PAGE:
343 Industries apologises for offensive ‘Halo Infinite’ nameplate

"We are a studio and franchise that is committed to inclusivity where everyone is welcome and supported to be their true self"

Halo Infinite developer 343 Industries has apologised for the “offensive and hurtful” name given to one of the colour schemes for its recently released cosmetic to commemorate Juneteenth.

This is due to a new Epic nameplate titled Juneteenth, which is an annual US federal holiday celebrating the end of slavery. The player base quickly noticed (with PC Gamer reporting) that the nameplate had a secondary colour palette called “Bonobo”, a species of great ape.

Head and founder of 343 Industries, Bonnie Ross, addressed the issue on Twitter by stating the name was “offensive and hurtful”. Ross added that “we are a studio and franchise that is committed to inclusivity where everyone is welcome and supported to be their true self,” and went on to apologise for “making a celebrated moment a hurtful moment.”

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Halo Infinite’s creative head Joseph Staten quote tweeted Ross to offer his own apology, stating “our mistake today was inexcusable, and I’m ashamed we allowed it to happen.”

It’s unknown how the name got attributed to the nameplate. 343 Industries community manager John Junyszek has shared that the name “refers to an internal toolset”, however players have questioned how the palette’s connection to the Juneteenth nameplate made it to the live game and presumably through several quality assurance checks.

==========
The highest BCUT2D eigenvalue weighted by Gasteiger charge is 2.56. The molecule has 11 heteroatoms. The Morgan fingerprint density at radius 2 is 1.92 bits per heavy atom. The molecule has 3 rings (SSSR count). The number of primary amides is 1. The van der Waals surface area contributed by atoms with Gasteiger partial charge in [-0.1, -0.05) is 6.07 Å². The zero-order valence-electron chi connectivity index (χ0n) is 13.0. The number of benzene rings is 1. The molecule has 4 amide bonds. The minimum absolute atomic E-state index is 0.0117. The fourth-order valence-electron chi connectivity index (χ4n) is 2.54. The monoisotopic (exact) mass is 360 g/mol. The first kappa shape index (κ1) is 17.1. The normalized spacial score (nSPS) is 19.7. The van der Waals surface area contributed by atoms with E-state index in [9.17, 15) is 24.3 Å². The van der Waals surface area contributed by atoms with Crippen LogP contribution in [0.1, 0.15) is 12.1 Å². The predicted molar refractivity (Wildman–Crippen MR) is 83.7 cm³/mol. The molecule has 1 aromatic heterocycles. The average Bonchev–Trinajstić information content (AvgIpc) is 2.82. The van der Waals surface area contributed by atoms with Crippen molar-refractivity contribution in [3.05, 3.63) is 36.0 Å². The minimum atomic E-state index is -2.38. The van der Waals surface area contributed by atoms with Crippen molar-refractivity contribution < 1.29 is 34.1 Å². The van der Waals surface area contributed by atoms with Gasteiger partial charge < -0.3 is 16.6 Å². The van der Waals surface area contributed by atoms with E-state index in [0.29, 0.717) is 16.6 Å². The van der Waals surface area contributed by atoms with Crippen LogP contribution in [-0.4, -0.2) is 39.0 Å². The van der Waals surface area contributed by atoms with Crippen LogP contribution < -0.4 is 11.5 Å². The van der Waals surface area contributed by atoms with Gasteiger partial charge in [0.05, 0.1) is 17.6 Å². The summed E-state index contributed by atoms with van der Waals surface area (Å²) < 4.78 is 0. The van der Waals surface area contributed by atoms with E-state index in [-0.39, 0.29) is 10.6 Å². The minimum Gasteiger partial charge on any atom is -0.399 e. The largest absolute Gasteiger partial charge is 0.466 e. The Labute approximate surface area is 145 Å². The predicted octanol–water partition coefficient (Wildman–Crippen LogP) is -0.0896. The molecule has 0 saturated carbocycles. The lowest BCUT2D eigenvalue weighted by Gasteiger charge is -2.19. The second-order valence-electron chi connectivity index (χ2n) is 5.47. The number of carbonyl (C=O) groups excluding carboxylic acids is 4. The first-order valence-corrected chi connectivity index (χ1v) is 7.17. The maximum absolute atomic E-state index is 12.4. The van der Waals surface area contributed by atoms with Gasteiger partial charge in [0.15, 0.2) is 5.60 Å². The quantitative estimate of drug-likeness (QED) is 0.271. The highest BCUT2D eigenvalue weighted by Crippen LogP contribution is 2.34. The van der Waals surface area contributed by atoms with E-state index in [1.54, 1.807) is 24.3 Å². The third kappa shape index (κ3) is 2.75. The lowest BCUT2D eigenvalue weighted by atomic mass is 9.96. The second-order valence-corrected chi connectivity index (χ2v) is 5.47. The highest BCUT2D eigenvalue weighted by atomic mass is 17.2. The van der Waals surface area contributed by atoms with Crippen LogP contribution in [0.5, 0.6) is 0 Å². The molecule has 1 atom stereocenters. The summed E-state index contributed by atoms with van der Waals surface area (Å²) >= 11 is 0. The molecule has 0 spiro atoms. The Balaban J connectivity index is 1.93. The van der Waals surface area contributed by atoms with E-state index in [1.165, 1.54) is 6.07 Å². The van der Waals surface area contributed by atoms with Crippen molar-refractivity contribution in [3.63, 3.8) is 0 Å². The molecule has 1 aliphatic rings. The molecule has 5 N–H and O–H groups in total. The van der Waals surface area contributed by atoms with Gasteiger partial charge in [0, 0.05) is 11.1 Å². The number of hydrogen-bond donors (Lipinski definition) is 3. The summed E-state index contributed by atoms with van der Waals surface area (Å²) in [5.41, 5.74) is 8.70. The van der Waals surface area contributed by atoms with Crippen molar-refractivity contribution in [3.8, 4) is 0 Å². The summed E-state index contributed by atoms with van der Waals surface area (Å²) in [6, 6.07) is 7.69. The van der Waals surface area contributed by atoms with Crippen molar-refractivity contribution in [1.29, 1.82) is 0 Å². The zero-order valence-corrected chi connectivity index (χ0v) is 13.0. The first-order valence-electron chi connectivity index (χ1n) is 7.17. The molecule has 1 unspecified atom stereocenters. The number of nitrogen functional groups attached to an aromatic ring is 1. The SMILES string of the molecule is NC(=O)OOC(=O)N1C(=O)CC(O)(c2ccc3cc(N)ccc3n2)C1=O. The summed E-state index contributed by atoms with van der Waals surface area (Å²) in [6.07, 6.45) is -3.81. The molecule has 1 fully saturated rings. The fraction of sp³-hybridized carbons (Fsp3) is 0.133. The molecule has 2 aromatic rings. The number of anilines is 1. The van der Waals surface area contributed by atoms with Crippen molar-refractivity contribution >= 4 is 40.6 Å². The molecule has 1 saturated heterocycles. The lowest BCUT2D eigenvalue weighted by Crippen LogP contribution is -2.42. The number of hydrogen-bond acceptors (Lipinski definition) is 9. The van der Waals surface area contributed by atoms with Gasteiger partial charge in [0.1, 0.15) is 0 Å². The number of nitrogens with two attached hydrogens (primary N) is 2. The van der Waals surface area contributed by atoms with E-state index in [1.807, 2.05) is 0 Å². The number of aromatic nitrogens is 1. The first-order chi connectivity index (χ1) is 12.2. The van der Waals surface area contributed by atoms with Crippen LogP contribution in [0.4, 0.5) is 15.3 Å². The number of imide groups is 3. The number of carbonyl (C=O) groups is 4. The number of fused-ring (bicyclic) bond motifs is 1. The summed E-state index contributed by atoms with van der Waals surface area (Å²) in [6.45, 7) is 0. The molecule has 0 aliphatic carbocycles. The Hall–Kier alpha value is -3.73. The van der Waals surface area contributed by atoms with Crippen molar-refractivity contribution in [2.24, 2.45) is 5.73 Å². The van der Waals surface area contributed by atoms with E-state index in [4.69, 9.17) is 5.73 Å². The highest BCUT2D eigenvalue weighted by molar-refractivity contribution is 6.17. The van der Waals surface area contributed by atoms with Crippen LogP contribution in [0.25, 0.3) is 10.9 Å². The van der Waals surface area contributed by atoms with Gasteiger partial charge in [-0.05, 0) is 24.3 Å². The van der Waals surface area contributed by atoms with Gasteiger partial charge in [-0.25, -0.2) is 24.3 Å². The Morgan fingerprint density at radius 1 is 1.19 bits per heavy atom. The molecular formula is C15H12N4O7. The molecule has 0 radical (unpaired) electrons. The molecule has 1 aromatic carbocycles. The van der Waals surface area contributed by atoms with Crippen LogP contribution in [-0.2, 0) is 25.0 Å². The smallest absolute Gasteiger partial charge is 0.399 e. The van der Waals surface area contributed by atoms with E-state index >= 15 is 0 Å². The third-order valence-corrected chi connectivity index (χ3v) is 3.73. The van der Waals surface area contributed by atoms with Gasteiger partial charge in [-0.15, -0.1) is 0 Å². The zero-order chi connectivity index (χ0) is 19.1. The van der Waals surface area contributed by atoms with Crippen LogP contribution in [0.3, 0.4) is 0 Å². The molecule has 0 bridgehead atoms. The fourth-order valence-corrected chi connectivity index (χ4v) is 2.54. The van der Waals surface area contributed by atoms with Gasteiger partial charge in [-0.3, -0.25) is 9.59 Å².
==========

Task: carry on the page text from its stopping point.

In other Halo news, it was recently announced that the long-awaited co-op update for Halo Infinite’s campaign was to undergo public testing in July. The catch is that it’s only available for those registered to the Halo Insider program, although sign-ups can be done here.

Elsewhere, Capcom has restored the older version of the Resident Evil 2 remake for PC due to the recent ray-tracing update worsening performance and breaking mods. After negative reviews and complaints from modders, the studio said future updates will not be mandatory.

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